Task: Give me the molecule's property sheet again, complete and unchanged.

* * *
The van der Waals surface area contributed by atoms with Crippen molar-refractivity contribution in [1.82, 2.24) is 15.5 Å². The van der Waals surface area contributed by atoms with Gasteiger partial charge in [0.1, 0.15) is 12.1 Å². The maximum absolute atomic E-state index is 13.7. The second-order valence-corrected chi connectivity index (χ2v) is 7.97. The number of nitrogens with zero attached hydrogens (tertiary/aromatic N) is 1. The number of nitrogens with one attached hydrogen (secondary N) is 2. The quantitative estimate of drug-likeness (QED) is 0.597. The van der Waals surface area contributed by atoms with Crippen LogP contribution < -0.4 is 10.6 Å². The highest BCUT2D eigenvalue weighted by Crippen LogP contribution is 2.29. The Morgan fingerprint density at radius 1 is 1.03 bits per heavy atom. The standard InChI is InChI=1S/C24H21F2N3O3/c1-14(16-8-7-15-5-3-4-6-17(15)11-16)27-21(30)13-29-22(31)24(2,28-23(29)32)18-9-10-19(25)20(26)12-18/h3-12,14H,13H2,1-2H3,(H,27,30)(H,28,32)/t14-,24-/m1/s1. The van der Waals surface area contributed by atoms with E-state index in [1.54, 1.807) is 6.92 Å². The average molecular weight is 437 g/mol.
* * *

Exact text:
The van der Waals surface area contributed by atoms with Crippen molar-refractivity contribution in [1.82, 2.24) is 15.5 Å². The van der Waals surface area contributed by atoms with Gasteiger partial charge in [0.1, 0.15) is 12.1 Å². The maximum absolute atomic E-state index is 13.7. The second-order valence-corrected chi connectivity index (χ2v) is 7.97. The number of nitrogens with zero attached hydrogens (tertiary/aromatic N) is 1. The number of nitrogens with one attached hydrogen (secondary N) is 2. The quantitative estimate of drug-likeness (QED) is 0.597. The van der Waals surface area contributed by atoms with Crippen LogP contribution < -0.4 is 10.6 Å². The highest BCUT2D eigenvalue weighted by Crippen LogP contribution is 2.29. The Morgan fingerprint density at radius 1 is 1.03 bits per heavy atom. The standard InChI is InChI=1S/C24H21F2N3O3/c1-14(16-8-7-15-5-3-4-6-17(15)11-16)27-21(30)13-29-22(31)24(2,28-23(29)32)18-9-10-19(25)20(26)12-18/h3-12,14H,13H2,1-2H3,(H,27,30)(H,28,32)/t14-,24-/m1/s1. The van der Waals surface area contributed by atoms with E-state index in [1.54, 1.807) is 6.92 Å². The average molecular weight is 437 g/mol.